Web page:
In mid January, we planned a week-long overnight hike to the beaches of Wilsons Promontory. It turned out quite different since Bettina became a bit sick just when we were about to leave. Eventually, we stayed the first couple of days in Tidal River to relax and recover, doing some of the shorter day hikes, and spotting animals. It was a great place to hang out, especially in the hours of dusk when lots of wombats came out to eat. Several of these cute animals are used to the campground and even try to get hold of the food stored

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Wilsons Promontory – Overnight hike to Waterloo Bay

Spontaneously, a colleague and me decided to go to Wilsons Promontory NP for a (long) weekend. The park is on a peninsula about 3 hours drive from Melbourne. We started Friday in the early afternoon and arrived in time to pitch our tent and go to an aviation field halfway through the park to meet some animals of the park. On a walk for about 2 hours, we saw heaps of kangaroos, wallaby, emus, and wombats. On our way back to Tidal River, we stopped at a lookout to enjoy the sunset. We booked the next night at the campground

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Great Ocean Walk – Apollo Bay to Castle Cove

On the first weekend in Melbourne, I took the train and bus to Apollo Bay (3.5h) to do the first half of the Great Ocean Walk to Castle Cove. Since finding a room was so much easier than expected and work had not really started yet, I spontaneously decided to do this trip. I even got a registration for the first night to camp at Elliot Ridge just one day in advance, despite the long Melbourne’s Cup weekend (Tuesday off) and the advice to book those hike-in campsites at least two weeks earlier. Day 1 I arrived in Apollo Bay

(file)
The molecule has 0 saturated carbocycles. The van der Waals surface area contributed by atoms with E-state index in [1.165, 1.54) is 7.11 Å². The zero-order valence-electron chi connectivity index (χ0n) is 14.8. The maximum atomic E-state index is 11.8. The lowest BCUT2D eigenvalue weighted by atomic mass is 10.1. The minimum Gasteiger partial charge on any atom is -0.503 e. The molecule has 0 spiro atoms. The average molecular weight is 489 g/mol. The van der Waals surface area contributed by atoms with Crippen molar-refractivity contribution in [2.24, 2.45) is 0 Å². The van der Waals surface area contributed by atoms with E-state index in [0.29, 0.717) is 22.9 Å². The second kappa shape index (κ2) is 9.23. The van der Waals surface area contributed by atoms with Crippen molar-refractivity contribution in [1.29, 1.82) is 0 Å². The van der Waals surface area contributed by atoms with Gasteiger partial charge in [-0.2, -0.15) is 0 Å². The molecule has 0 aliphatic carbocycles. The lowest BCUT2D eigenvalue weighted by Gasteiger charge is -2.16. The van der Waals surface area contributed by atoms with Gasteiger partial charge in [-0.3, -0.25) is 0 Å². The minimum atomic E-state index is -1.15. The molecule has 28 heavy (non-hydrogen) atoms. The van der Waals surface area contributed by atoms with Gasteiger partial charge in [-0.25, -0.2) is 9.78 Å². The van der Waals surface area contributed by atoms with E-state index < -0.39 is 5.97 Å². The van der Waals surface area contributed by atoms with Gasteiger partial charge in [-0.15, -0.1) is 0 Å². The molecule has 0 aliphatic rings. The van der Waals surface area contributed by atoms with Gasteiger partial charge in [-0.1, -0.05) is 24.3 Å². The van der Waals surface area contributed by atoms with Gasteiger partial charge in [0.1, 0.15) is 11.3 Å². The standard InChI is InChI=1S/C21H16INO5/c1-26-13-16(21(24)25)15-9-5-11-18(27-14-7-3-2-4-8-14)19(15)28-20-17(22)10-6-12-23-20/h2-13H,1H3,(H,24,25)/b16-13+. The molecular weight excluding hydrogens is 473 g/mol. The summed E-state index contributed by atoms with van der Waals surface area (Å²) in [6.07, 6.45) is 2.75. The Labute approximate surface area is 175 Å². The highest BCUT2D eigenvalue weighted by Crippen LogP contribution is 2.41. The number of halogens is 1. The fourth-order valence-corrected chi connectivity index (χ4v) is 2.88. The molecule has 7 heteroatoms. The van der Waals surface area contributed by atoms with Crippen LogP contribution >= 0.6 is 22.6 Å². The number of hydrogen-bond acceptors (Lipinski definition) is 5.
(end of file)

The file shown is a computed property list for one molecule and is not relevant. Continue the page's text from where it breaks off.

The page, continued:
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Biking from Berlin to Paderborn

The plan to bike to Paderborn hatched shortly after getting the notification of acceptance for a paper at the Workshop on Wireless Network Measurements (WiNMee) 2012. A little research revealed that the R1 European bike route is going almost all the way from Berlin to Paderborn. However, the R1 follows not exactly the line of sight between the two places, it rather zigzags you around beautiful sights and landscapes along the way. Thus it is an awesome route, but adds a bunch of extra kilometers to your agenda. For this reason, i created a modified version with gpsies resulting in a